Too Late just as impressively swipes its share of the passion next, riding in on a dark magnetic bassline through sultry scenery of Morricone kissed scythes of guitar. Steer is just as potent as his expels the narrative of the song, everything building to a crescendo of heady hooks across bulging bass bait and tenacious beats with a chorus only the dead could refuse joining in on. Adding a Latin hue to its climactic tone and air, the track is a seriously intensive captivation.
A brief atmospheric instrumental called simply Interlude allows a breath to be snatched before latest single and title track bounds in with melodic seduction and drama fuelled vivacity. The electronic side of the band takes centre stage across the song but with plenty of room for the tight temptation of guitar and rhythmic enterprise to enslave ears and thoughts. Again there is an infectiousness which allows no escape of its binding grip whilst the warm soar of keys apply a provocative seduction. Its triumph is swiftly emulated by I Need Time, a song which takes longer than some to get to the same lofty heights. Featuring the enticing vocals of Jazmyn Mary in duet with Steer, and soaring harmonies courted by romantic melodies, the track is a gripping and mesmeric soar across the senses.
Both the electro stroll of Smoke and Mirrors and the shimmering aural light of Fish Bowl escort an already eager appetite to new hunger The first is seeded in an eighties synth pop revelry but just as alluringly adds a torrent of feisty riffs and energetic rhythmic unpredictability to further stir up its increasingly addictive bait whilst the second sends electronic ripples around and off of a sturdier drive of guitar and rhythm bred tenacity. Though neither matches the lofty heights of say Too Late both leave ears and thoughts basking in their warmth and invention before the dynamic endeavour of Living It Up descends on the passions. Starting with Steer crooning into another subtle yet colourful caress of keys, the track soon rumbles with muscle infused rhythms which in turn sparks a rampant energy infused with snarling riffs and taunts from guitars and bass. Subsequently entwining both sides of its scintillating ingenuity, the song expands into another inimical anthem in the severe contagion of the album.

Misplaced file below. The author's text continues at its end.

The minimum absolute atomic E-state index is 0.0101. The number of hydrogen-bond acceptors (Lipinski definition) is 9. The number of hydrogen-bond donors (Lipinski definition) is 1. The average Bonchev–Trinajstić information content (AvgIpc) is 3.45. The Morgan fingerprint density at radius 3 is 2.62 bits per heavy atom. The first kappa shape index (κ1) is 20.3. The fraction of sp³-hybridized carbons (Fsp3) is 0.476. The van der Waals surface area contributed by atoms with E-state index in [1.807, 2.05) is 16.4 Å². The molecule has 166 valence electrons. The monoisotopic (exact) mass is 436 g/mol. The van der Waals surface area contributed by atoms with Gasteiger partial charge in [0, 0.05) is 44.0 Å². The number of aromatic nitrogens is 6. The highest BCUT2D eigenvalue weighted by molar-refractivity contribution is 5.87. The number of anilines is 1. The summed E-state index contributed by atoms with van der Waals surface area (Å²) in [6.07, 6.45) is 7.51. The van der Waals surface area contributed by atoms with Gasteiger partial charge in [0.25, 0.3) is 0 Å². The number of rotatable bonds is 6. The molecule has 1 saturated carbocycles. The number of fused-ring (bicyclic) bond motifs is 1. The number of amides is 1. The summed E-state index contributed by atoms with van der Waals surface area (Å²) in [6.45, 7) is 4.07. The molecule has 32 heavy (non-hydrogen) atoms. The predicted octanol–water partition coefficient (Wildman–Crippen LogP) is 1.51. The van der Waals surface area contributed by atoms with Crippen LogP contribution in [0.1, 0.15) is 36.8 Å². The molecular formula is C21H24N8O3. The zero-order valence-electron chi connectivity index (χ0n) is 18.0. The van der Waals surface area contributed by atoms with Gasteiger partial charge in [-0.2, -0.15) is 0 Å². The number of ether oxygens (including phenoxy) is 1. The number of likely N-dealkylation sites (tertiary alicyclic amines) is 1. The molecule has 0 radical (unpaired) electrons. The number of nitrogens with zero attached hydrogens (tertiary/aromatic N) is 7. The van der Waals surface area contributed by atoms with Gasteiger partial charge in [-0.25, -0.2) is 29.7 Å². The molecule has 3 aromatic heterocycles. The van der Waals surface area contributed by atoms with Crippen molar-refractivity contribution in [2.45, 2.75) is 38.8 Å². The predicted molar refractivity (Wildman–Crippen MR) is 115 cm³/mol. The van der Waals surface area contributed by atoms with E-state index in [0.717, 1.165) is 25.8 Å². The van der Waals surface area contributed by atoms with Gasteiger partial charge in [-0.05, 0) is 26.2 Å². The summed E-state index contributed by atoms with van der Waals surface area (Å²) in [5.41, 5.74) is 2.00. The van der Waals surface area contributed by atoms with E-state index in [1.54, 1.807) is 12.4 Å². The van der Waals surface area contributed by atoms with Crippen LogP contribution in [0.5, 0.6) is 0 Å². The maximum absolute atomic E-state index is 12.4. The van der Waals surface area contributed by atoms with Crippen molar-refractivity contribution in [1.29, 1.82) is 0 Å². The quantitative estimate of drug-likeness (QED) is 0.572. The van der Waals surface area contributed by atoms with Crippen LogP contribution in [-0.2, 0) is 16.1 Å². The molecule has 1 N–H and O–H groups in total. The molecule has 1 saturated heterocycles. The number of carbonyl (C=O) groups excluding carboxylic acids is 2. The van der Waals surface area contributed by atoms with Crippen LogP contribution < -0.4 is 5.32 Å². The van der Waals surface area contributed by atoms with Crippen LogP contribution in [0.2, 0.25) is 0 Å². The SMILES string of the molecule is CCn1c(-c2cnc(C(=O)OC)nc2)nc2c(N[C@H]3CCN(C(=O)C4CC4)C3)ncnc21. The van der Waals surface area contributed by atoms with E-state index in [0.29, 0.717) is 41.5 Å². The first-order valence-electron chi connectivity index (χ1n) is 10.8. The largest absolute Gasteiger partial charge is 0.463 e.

Through the emotive majesty of English Rose and the similarly evocative breath of the Brit pop like Shine On, band and album show new twists in their creative characters to keep everything fresh and vibrant. That aspect of the album is a given before the pair share their evidence to be honest and reinforced by the following cinematic escapade of Satellite. With a sinister air to keys and bass and fascination to hooks and the more aggressive hues of guitar, the track creates its own unique and pungent enslavement of body and emotions.
Opera of Love is closed by the short McCartney-esque ballad The End, Steer weaving a melancholic finale with equally emotive keys. It is a tightly enticing close to one of the year’s major highlights, and the latest confident declaration that These Reigning Days is ready to crack that intensive spotlight.
Opera of Love is available via Ecco Recordings on September 22nd @ https://itunes.apple.com/gb/album/opera-of-love-special-edition/id911377967